Mr Mokbul Hossain Mintu, President of Khulna Press Club, actively participated in the stakeholder consultation workshop. As a result, our workshop received media coverage and an article was published in the Daily Purbanchal, a daily newspaper in Khulna.
- Guy Jones (Team Leader) and Boudewijn Sterk (Innovation Fund Manager) of the Blue Gold Programme financed by the Embassy of the Kingdom of the Netherlands in Dhaka, with the goal to reduce the poverty for 150,000 households living in 160,000 ha area of selected coastal polders in Khulna, Patuakhali and Satkhira provinces. The essence of the Blue Gold Program is first to establish and empower community organizations to sustainably manage their water resources and based on the priorities set by these community organisations deliver the services that they require in order to enhance their agricultural produce.
- Md. Sarafat Hossain Khan (Project Coordinator) of the Coastal Embankment Improvement Programme (CEIP) funded by the World Bank and implemented by the Bangladesh Water Development Board (BWDB), the key government agency with respect to water resource management. The main objectives of CEIP are to a) increase the area protected in selected polders from tidal flooding and frequent storm surges, b) improve agricultural production by reducing saline water intrusion, and c) improve the Government of Bangladesh's capacity to respond promptly and effectively to an emergency.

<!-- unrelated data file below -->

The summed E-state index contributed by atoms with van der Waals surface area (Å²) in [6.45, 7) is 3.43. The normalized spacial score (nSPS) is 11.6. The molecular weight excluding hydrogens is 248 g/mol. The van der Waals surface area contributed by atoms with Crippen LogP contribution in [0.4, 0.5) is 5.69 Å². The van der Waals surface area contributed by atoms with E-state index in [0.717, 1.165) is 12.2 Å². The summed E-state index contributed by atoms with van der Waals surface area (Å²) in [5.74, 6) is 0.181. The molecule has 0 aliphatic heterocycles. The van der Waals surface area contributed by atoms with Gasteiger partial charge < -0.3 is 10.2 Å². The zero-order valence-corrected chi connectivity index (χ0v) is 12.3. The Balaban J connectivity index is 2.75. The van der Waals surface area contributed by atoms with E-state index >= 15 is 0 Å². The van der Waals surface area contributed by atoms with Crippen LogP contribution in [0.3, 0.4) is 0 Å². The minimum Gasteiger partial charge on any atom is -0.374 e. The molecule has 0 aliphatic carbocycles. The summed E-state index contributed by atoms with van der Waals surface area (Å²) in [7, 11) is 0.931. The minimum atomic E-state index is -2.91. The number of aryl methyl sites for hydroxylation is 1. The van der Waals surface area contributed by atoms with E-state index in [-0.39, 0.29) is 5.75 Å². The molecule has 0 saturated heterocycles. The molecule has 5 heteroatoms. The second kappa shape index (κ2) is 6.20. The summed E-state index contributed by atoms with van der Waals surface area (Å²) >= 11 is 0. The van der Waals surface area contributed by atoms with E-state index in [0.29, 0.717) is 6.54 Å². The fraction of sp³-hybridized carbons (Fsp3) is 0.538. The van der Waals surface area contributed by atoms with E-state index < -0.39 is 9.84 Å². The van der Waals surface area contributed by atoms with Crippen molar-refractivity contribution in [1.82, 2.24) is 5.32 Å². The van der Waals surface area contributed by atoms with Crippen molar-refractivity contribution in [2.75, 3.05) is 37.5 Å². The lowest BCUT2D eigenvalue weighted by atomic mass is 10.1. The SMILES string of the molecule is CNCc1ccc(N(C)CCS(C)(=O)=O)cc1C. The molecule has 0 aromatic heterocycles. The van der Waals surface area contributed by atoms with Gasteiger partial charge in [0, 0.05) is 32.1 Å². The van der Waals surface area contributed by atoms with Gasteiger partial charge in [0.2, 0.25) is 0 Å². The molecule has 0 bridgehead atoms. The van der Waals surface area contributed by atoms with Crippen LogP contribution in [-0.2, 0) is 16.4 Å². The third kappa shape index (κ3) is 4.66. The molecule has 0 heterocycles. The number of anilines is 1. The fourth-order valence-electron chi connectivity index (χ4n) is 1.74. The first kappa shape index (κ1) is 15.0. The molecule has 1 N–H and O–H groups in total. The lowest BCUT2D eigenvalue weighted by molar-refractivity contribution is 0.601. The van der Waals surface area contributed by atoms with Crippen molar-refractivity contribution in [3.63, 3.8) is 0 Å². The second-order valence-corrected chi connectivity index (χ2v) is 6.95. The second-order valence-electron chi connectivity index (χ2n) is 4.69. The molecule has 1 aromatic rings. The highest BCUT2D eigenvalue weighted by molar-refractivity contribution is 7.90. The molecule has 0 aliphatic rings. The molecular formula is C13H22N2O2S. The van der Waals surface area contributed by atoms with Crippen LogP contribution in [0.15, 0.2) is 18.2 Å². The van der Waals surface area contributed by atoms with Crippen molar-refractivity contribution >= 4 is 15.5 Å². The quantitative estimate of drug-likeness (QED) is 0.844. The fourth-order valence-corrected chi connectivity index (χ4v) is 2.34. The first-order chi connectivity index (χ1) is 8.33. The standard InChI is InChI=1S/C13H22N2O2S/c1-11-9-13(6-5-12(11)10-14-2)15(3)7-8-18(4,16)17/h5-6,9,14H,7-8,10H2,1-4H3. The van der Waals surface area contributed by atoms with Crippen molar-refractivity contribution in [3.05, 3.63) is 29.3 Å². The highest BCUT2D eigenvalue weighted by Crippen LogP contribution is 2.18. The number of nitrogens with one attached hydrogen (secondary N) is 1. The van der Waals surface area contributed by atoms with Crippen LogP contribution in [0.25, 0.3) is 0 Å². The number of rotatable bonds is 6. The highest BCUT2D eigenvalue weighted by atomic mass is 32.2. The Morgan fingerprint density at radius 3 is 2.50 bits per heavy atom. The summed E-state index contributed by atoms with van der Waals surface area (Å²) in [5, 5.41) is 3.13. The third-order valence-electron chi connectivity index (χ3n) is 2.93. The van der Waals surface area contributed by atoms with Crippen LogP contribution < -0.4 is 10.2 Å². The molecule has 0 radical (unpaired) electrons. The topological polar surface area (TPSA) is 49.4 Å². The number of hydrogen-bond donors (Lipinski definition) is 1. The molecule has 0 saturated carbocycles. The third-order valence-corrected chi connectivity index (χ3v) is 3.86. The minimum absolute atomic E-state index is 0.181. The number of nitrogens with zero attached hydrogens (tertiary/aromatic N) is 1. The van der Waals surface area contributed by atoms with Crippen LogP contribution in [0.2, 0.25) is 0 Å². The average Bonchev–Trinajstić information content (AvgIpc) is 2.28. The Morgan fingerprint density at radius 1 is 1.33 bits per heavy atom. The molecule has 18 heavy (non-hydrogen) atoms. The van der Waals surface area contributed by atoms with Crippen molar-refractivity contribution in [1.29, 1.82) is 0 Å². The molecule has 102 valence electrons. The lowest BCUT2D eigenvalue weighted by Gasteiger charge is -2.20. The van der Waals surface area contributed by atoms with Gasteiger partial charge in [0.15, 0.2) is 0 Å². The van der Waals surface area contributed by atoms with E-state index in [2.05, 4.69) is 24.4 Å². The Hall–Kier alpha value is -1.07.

- Michiel Slotema (Policy Advisor) at the Embassy of the Kingdom of the Netherlands in Dhaka involved in water policy and management projects
During our stay in Khulna, not only did we discuss with stakeholders about polder management but we actually went out in the field to see these polders with our own eyes. We observed some of the environmental problems related to polder management such as siltation of canals and land erosion.
We met with Md. Mainuddin, Executive Engineer of the Bagerhat O&M Division of BWDB, responsible for implementing the CEIP project in polder number 35/3. We learned about their interventions to address embankment erosion problems. For example, they are planning to construct new embankments further inland but this will result in the loss of some agricultural lands which will no longer be protected from flooding. In consequence, there is resistance and resentment from local communities as their livelihoods are being threatened by these new construction plans, reflecting some of the social tensions in the area.
During this trip we gained valuable insights into the complex problems faced by communities living within Bangladesh’s coastal polders. We developed a deeper understanding of the high natural and social dynamics in the southwestern region which will help us consolidate our research proposal. It was also a great opportunity to start establishing partnerships with local stakeholders and project managers towards further collaboration. Last but not least, this was a wonderful life experience as we discovered Bangladesh's lush green landscapes, mighty meandering rivers, lovely people, delicious food, rich cultural heritage and bustling cities.
Blog entry by Ariane Laporte-Bisquit - Junior Researcher